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If Russ is ready to cook, the Raiders’ defense has a kitchen open for business

Chef Russ was brought in to bring some new flavor to Broncos Country but has thus far been bland

San Francisco 49ers v Denver Broncos Photo by Jamie Schwaberow/Getty Images

When it was announced all the way back in March that the Seattle Seahawks would be trading QB Russell Wilson to the Denver Broncos for a pair of first-round picks among other capital, the Broncos QB limbo post-Peyton Manning appeared to finally be over.

Wilson and the Seahawks, as Hollywood phonies like to call it, had come to irreconcilable differences and were mutual in their parting of ways. Wilson wanted more freedom to air things out, Pete Carroll liked his approach better, and the two parties decided it was best to go their separate ways.

So, therefore, as Seattle fans coined, Denver was Wilson’s ultimate chance to execute the “Let Russ Cook” movement, referring to the willingness to let the future Hall-of-Fame QB use his arm in a more open fashion.

Three games into the 2022 season with his new team, however, Russ has yet to fire up the grill as expected. At this point, it seems as if it’s more of the quality of the grill than the chef, as while Russ has occasionally figured out how to spark the flames to get the meat going, they tend to go out right as he's about to drop the steaks.

In the three regular season games thus far, against one quality opponent and two teams already doing their top-5 draft pick homework, Wilson has thrown for 743 yards, 2 touchdowns, and 1 interception while completing just shy of 60% of his passes. That means he is averaging less than 250 yards per game and barely a touchdown.

Those aren’t numbers that would cause a panic necessarily, but they’re also not the numbers of a $235 million QB.

Yet, it’s still early, and given the fact he didn’t have the opportunity to rehearse with his new teammates in a game-like situation in the preseason, it’s pretty apparent the rust is still there. So while #3 has been missing some open receivers and occasionally looking confused, remember that he’s in a new offense with new personnel.

Peyton Manning himself struggled in his early tenure with the orange and blue.

The sheriff was 1-2 in his first two starts as a Bronco, and while it can be said without bias that he was a better QB than Wilson currently is, the man still struggled.

So while Russ has been less of a Gordon Ramsey and more of a Homer Simpson in the kitchen (I’m still new here, so FYI, Simpsons’ references will be aplenty, get used to it) thus far, it’s more about what he’s had to work with than the talent of the cook himself.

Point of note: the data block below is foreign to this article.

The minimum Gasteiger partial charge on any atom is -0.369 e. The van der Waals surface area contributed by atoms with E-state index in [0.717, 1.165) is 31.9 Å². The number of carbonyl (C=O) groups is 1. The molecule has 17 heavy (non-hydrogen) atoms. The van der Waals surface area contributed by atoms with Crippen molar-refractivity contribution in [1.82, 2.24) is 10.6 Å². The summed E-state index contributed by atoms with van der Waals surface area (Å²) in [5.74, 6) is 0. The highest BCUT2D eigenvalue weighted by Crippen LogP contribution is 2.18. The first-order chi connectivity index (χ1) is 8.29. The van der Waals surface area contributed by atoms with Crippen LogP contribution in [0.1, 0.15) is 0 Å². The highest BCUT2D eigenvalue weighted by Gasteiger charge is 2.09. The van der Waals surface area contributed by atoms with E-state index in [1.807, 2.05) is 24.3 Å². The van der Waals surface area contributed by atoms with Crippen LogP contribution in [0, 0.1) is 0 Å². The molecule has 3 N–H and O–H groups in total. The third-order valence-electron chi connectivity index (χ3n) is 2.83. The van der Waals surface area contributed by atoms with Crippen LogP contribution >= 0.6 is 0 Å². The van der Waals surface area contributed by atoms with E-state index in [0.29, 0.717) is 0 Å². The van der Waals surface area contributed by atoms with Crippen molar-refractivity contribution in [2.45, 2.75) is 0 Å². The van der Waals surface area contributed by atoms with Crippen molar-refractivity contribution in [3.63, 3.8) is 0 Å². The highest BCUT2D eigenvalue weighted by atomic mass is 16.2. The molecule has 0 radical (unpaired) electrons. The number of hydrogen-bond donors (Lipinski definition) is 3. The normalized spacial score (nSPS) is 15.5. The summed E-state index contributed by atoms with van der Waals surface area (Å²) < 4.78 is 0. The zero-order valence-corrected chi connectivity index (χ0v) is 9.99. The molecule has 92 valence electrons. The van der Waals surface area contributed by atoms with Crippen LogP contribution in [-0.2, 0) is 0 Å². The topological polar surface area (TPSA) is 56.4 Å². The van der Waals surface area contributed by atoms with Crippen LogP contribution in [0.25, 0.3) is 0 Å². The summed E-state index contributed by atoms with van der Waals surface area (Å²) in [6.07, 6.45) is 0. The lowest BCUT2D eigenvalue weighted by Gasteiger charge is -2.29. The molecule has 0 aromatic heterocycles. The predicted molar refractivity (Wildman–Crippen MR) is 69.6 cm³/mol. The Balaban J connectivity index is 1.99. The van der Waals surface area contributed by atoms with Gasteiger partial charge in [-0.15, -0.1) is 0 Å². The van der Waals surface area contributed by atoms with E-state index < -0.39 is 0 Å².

God knows the dude knows how to cook. Of all fan bases, Denver should know more than any other. And luckily for everyone on the same side wanting to see the Broncos’ offense bust out, the matchup Sunday afternoon offers up a prime chance to deliver some long overdue sizzle.

The Las Vegas Raiders are a team that actually fields some significant talent.

Derek Carr is consistent, Davante Adams is elite, Josh Jacobs is a legit every down back, Rock Ya-Sin is as solid in coverage as he is in holding a future music career without changing his name, and Chandler Jones is an established pass rusher.

Yet...the Raiders are winless. Hapless. It’s like they have Josh McDaniels in charge or something. So something isn’t right.

For starters, despite all their talent, they are allowing nearly 270 yards passing per game, good enough for the 26th ranked passing defense in the league thus far. For reference, the Broncos first two opponents, Seattle and Houston, are ranked 19th and 11th. San Francisco is numero uno.

The Raiders as a team have just 2 sacks thus far in the season, both by Maxx Crosby, although the secondary does have 13 deflected passes this year. Yet, the secondary is banged up, so if they are not at full health come Sunday, the chance to cook is ripe for the taking.

At some point, the real Broncos offense has to show up. If it doesn’t in this week’s matchup or soon after, it will be known that the real Broncos’ offense is the same thing the front office spent money and picks to avoid.

Therefore, this is the week that Wilson needs to hit his receivers in stride. It’s the week Jerry Jeudy catches passes thrown his way. Courtland Sutton, despite having an amazing start, also needs to reel in the easy ones, too. It’s time to get the tight ends involved, and it’s time for the running game to be a useful change-of-pace rather than the only element of the offense.

In short, this is the game where Russ should be able to fire up the grill with not many issues. The Raiders’ defense is the perfect platform for some prime Filet Mignon. If 60 minutes go by and the results are a charred mess of what was supposed to be a piece of meat, those who have even been most patient will start to groan.

Therefore, it’s imperative for Nathaniel Hackett, Russell Wilson, and the rest of the Broncos’ offense enter Last Vegas with a complete recipe so in tact that Brett Rypien would be able to throw on the chef’s hat on stir it up.

The defense and future Ring-of-Honor member Corliss Waitman can only do so much. It’s time for the offense to start pulling their weight in the kitchen.